This work examined the impact of the presampling Modulation Transfer Function (MTF) on detectability of lesion-like targets in digital mammography. Two needle CR plates (CR1 and CR2) with different MTF curves but identical detector response (sensitivity) were selected. The plates were characterized by MTF, normalized noise power spectrum (NNPS) and detective quantum efficiency (DQE). Three image quality phantoms were applied to study the impact of the difference in MTF: first, the CDMAM contrast-detail phantom to give gold thickness threshold (T); second, a 3D structured phantom with lesion models (calcifications and masses), evaluated via a 4-alternative forced-choice study to give threshold diameter (dtr) and third, a detectability index (d') from a 50 mm PMMA flat field image and an 0.2 mm Al contrast square. MTF coefficient of variation was ~1%, averaged up to 5 mm-1. At 5 mm-1, a significant 24% reduction in MTF was observed. The lower MTF caused a 12% reduction in NNPS for CR2 compared to CR1 (at detector air kerma 117 μGy). At 5 mm-1, there was a drop in DQE of 34% for CR2 compared to CR1. For the test objects, there was a trend to lower detectability for CR2 (lower MTF) for all but one parameter, however none of the changes were significant. The MTF is a sensitive and easily applied means of tracking changes in sharpness before these changes are uncovered using lesion simulating objects in test objects.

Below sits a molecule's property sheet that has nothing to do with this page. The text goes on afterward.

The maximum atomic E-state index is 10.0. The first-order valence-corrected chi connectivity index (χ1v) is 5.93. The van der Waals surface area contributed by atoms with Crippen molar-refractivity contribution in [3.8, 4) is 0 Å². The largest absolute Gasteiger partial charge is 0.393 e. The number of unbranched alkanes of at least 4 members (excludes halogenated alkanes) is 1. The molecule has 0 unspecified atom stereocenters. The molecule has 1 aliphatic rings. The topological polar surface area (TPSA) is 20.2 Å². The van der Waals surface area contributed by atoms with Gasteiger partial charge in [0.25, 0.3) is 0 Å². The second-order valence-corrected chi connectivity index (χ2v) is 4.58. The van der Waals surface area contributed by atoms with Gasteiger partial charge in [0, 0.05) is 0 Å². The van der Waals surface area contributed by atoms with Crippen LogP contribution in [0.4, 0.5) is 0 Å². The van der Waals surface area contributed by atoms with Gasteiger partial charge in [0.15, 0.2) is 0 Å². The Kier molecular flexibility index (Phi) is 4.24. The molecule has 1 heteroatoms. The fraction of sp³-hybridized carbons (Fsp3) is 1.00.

K. T. Wigati, H. Bosmans, L. Cockmartin, G. Zhang, L. Vancoillie, D. Petrov, D. A. N. Vandenbroucke, D. S. Soejoko, and N. W. Marshall, "A case study on the impact of a reduction in MTF on test object detectability score in mammography," Proc. SPIE 10948, Medical Imaging 2019: Physics of Medical Imaging, 109480J (Presented at SPIE Medical Imaging: February 17, 2019; Published: 1 March 2019); https://doi.org/10.1117/12.2513285.
Conference Presentations are recordings of oral presentations given at SPIE conferences and published as part of the proceedings. They include the speaker's narration with video of the slides and animations. Most include full-text papers. Interactive, searchable transcripts and closed captioning are now available for most presentations.
Search our growing collection of more than 18,000 conference presentations, including many plenaries and keynotes.